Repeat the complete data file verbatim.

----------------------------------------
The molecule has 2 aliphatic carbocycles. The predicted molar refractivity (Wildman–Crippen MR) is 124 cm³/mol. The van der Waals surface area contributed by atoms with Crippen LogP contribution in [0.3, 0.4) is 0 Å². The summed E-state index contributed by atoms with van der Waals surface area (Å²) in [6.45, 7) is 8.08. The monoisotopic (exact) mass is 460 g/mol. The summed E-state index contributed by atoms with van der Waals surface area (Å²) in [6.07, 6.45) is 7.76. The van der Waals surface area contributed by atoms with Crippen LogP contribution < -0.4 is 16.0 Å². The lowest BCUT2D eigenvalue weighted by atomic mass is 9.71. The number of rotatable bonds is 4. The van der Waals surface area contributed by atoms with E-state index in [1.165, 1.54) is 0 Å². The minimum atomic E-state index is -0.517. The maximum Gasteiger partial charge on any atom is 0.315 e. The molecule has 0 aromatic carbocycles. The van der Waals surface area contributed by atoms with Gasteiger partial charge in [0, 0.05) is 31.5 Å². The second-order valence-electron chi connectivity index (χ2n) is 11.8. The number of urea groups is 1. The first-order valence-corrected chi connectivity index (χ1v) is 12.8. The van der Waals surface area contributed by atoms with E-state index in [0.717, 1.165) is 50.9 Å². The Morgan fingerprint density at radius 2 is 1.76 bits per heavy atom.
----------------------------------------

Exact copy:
The molecule has 2 aliphatic carbocycles. The predicted molar refractivity (Wildman–Crippen MR) is 124 cm³/mol. The van der Waals surface area contributed by atoms with Crippen LogP contribution in [0.3, 0.4) is 0 Å². The summed E-state index contributed by atoms with van der Waals surface area (Å²) in [6.45, 7) is 8.08. The monoisotopic (exact) mass is 460 g/mol. The summed E-state index contributed by atoms with van der Waals surface area (Å²) in [6.07, 6.45) is 7.76. The van der Waals surface area contributed by atoms with Crippen LogP contribution < -0.4 is 16.0 Å². The lowest BCUT2D eigenvalue weighted by atomic mass is 9.71. The number of rotatable bonds is 4. The van der Waals surface area contributed by atoms with E-state index in [1.165, 1.54) is 0 Å². The minimum atomic E-state index is -0.517. The maximum Gasteiger partial charge on any atom is 0.315 e. The molecule has 0 aromatic carbocycles. The van der Waals surface area contributed by atoms with Gasteiger partial charge in [0, 0.05) is 31.5 Å². The second-order valence-electron chi connectivity index (χ2n) is 11.8. The number of urea groups is 1. The first-order valence-corrected chi connectivity index (χ1v) is 12.8. The van der Waals surface area contributed by atoms with E-state index in [0.717, 1.165) is 50.9 Å². The Morgan fingerprint density at radius 2 is 1.76 bits per heavy atom.